Podcast: Volkswagen snubs Oklahoma, toxic waste, bank closures and more: KOSU’s Michael Cross talks with Republican Political Consultant Neva Hill and Civil Rights Attorney Ryan Kiesel about Volkswagen choosing Canada over Oklahoma for its electric vehicle battery plant despite a $700M incentive package, Gov. Kevin Stitt declining to accept a shipment of toxic waste from the train derailment in Ohio and Oklahoma banks are working to reassure customers and shareholders after two high profile bank closures over the weekend. [This Week in Oklahoma Politics / KOSU]

Federal Government News

US TikTok ban could be near with bipartisan ‘RESTRICT Act’: As US and China relations seemingly grow more frigid by the passing day, a dozen US senators unveiled legislation directed at TikTok on Tuesday called the Restricting the Emergence of Security Threats that Risk Information and Communications Technology (RESTRICT) Act. [Black Wall Street Times]

Criminal Justice News

OKC lawyer charged in attempted child exploitation case, details emerge in court documents: An Oklahoma City attorney faces an attempted child sex charge after authorities accused him of trying to meet who he thought was a 5-year-old girl for sex. Michael Dwaine Lunday, 55, was charged Monday in Canadian County District Court with one count of attempted sexual exploitation of a child under 12. [The Oklahoman]

Testimony heard against Tulsa attorney accused of rape, witness intimidation: The preliminary hearing for Jeffrey Krigel was the buzz of the Tulsa County Courthouse and saw the courtroom gallery filled with curious spectators and supporters, including many members of Krigel’s extended family and friends who traveled from as far as Seattle. [Tulsa World]

Police captain arrested on suspicion of DUI, investigation underway: An Oklahoma City police captain was arrested Sunday on suspicion of DUI, and on Thursday Police Chief Wade Gourley announced an investigation into the incident is underway. [The Oklahoman]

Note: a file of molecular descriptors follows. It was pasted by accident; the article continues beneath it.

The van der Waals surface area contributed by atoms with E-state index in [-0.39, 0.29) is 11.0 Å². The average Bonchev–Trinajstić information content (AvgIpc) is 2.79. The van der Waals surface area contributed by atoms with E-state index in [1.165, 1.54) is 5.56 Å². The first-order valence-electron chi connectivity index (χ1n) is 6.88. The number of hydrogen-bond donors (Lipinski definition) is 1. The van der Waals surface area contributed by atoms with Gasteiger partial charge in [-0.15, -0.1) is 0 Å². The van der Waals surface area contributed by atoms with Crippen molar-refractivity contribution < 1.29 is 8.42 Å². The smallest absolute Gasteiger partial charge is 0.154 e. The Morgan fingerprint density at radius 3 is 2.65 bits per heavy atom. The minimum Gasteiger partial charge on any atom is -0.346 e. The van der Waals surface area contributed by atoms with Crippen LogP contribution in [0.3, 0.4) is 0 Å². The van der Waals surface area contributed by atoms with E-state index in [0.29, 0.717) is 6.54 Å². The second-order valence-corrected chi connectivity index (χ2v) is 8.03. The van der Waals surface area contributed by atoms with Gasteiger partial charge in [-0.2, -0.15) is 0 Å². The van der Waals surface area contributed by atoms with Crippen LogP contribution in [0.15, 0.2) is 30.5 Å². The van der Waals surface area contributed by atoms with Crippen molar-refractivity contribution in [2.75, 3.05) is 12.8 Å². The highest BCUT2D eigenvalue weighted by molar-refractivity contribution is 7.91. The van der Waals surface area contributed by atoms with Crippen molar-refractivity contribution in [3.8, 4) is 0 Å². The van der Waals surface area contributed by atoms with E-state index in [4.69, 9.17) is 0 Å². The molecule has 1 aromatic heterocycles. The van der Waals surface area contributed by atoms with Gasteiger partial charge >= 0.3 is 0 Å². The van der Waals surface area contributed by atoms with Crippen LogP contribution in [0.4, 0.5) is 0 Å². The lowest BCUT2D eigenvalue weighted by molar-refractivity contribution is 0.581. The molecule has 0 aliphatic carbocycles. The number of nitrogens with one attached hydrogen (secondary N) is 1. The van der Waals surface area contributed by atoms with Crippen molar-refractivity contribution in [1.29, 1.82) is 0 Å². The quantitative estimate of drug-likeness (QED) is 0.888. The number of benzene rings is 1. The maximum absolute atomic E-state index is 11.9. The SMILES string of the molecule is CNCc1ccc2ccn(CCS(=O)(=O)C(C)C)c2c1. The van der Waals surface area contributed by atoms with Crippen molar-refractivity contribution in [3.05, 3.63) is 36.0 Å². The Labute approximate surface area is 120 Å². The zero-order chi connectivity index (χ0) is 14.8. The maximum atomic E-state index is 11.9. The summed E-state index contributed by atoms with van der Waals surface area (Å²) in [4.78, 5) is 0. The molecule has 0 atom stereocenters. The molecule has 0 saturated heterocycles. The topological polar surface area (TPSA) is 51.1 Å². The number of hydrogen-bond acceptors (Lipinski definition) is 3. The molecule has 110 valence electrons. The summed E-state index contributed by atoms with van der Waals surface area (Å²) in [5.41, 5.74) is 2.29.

Economy & Business News

Column: Loss of industry prize highlights need for skilled workforce: When it comes to pursuing big economic development prizes, Oklahoma always seems to be paddling against the current. Last year, it was Panasonic’s decision to locate its new $4 billion electric vehicle battery factory near Kansas City rather than Pryor. This week, it was Volkswagen choosing Canada for a $2 billion EV battery operation. [Arnold Hamilton / Journal Record]

Program funding to help Oklahoma communities upgrade industrial sites: The Oklahoma Department of Commerce recently launched its new Supporting Industrial Transformation and Economic Success program to address statewide infrastructure needs both of existing businesses and prospective new industries. [Journal Record]

Edmond OKs financing for 2 big projects: The Edmond City Council voted this week to borrow $88.1 million to finance the construction of two large projects scheduled for completion in spring 2025. The money will fund construction of the three-building downtown City Center Complex and a city-owned building northeast of 15th Street and Interstate 35 that will include a YMCA and a new public library. [Journal Record]